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By MORNINGSTAR | October 31, 1999
Growth Fund of America moves in fits and starts.This fund is one of the few domestic-focused offerings from the estimable American Funds stable that emphasizes capital appreciation. It puts nearly 75 percent of its assets in technology and services -- mainly media companies -- whereas most of its siblings avoid sector concentrations.The fund's managers follow a growth-at-a-reasonable-price strategy, often taking positions in fallen growth stocks such as Cendant. A market darling in 1997, the stock was hammered last year after revelations of accounting irregularities.
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BUSINESS
By Hanah Cho and Hanah Cho,Hanah.cho@baltsun.com | September 6, 2009
After surviving a stock market free fall last year, U.S. money managers faced a topsy-turvy start to 2009 before a formidable spring rally. One of the standouts this year has been T. Rowe Price's Joseph Milano, who has been managing the New America Growth Fund since 2002. While the fund lost 38.3 percent last year, it still bested 67 percent of its peers in its large-growth category, according to Morningstar. The fund's three-year and five-year returns are also impressive, outperforming 95 percent and 85 percent of its peer funds, respectively.
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BUSINESS
By New York Times News Service | July 2, 1995
As if climbing the big hill on a roller-coaster ride, investors in the Oberweis fund may be getting some heart flutters.The fund is soaring, but only after a few dismal years. And anyone who has followed its tracks knows just how volatile it can be.Invested in small companies with rapid growth, Oberweis Emerging Growth has been a standout recently. The fund gained 26.8 percent for the 12 months through May, placing it among the top 5 percent of small company funds, according to Morningstar Inc., fund researchers based in Chicago.
BUSINESS
By Hanah Cho and Hanah Cho,hanah.cho@baltsun.com | January 11, 2009
While the average U.S. stock mutual fund plunged nearly 38 percent last year, the Hussman Strategic Growth fund based in Ellicott City limited its annual loss to 9 percent. The fund posted the lowest negative return among 157 Maryland-based stock mutual funds tracked by The Baltimore Sun, according to data provided by Bloomberg News. The Hussman fund, whose holdings included consumer brands such as Nike, Coca-Cola and Best Buy, lost 12.9 percent in the fourth quarter. That no Maryland equity fund was in the black in 2008 reflects a year with the worst stock market performance since the Great Depression.
BUSINESS
November 17, 1998
Monument Funds Group Inc. has launched a mutual fund that invests in Internet stocks, the company said yesterday.The fund, called the Monument Internet Fund, will invest at least 65 percent of its assets in companies involved in the World Wide Web, e-mail, electronic commerce and other Internet services.Companies must generate at least 50 percent of their assets, gross income or net profit from Internet-related businesses to be considered for the fund."We understand these kind of companies and what makes them tick," said David A. Kugler, president of Laurel-based Monument Funds Group.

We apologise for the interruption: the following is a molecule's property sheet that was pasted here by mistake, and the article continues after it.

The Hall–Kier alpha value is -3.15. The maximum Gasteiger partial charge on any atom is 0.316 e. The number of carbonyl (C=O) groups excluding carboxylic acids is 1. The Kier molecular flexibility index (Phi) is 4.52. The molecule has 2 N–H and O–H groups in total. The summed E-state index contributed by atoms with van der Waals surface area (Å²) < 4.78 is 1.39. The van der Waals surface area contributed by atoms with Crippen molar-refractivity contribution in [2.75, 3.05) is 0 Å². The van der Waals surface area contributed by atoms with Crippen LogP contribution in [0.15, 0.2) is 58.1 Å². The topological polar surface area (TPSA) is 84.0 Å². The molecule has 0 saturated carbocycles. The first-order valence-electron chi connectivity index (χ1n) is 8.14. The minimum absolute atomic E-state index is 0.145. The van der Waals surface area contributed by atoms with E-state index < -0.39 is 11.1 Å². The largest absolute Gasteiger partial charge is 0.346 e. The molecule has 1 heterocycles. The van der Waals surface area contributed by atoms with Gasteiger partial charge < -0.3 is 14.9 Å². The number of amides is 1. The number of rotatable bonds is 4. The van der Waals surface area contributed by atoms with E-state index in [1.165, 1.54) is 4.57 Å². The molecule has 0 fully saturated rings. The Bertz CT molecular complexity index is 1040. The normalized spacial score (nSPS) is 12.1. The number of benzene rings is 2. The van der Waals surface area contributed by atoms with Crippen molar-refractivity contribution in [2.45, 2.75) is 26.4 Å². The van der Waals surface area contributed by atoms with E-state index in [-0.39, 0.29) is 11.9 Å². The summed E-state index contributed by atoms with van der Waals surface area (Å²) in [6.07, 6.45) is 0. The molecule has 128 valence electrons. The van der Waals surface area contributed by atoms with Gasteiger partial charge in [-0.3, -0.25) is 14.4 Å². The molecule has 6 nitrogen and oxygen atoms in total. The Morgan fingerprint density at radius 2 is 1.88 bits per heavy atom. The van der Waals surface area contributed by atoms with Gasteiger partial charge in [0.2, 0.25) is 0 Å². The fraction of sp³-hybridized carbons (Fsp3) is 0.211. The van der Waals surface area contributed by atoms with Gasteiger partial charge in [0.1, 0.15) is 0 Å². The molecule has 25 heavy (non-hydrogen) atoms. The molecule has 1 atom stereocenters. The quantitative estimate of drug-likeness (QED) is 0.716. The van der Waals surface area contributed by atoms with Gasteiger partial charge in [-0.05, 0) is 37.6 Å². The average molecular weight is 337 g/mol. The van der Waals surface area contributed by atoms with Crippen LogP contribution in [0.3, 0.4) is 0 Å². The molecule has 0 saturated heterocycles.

BUSINESS
By Opinions on stocks offered by investment experts. Compiled by Steve Halpern for Knight Ridder | February 12, 1992
Mexico Fund"The Mexico Fund (NYSE, MXF, $25.38) is our top pick among country funds," says Sy Harding, Investor Forecasts, Palm Coast, Fla."The potential here is twofold. First, the modernization of Mexico and its developing economy should provide ongoing opportunities for corporate profits. Second, as investors begin to take note of these improving earnings prospects, the current discount on these could well be transformed into a premium. The Mexican economy is growing at a 6 percent annual rate."
BUSINESS
April 23, 1998
Executives of the newly formed Monument Funds Group Inc. said yesterday that they expect the Baltimore-Washington region "outperform" most other areas of the country in the next three to five years."
BUSINESS
By GAIL MARKSJARVIS and GAIL MARKSJARVIS,TRIBUNE MEDIA SERVICES | August 26, 2007
Investors who lost close to half their money in the stock market between 2000 and 2002 are still scarred by the experience. And as the stock market has sunk from its mid-July highs, they have been wrestling with themselves, trying to figure out their next move, given the promises they made to themselves amid the market's fury a few years ago. Many vowed then not to hesitate ever again, but to move quickly out of their stocks and stock funds at the...
BUSINESS
August 5, 1994
T. Rowe Price Associates Inc. this week introduced a new family of mutual funds that allow investors to select among three different asset allocation strategies.The new T. Rowe Price Personal Strategy Funds include an income fund (with a mix of 40 percent stocks, 40 percent bonds and 20 percent cash); a balanced fund (60 percent stocks, 30 percent bonds and 10 percent cash); and a growth fund (80 percent stocks and 20 percent bonds and cash).The Personal Strategy Funds "simplify the investment process by offering these asset allocation funds with different risk/reward characteristics," James S. Riepe, managing director and president of T. Rowe Price Investment Services, said in a statement.
BUSINESS
By Emily Hall and Emily Hall,MORNINGSTAR | November 28, 1999
Running with a fast crowd has helped Alliance Premier Growth Fund come out in front.It is hardly a surprise that this offering's assets have exploded. Many investors have been tantalized by the fund's mouth-watering returns in recent years.In 1998 alone, the fund notched a gain of nearly 50 percent for the year, beating out every one of its peers -- not to mention walloping the S&P 500 index. (The fund is looking slower in 1999, however, owing in part to its stake in McKesson HBOC, which imploded in April.
BUSINESS
By CHARLES JAFFE | June 17, 2008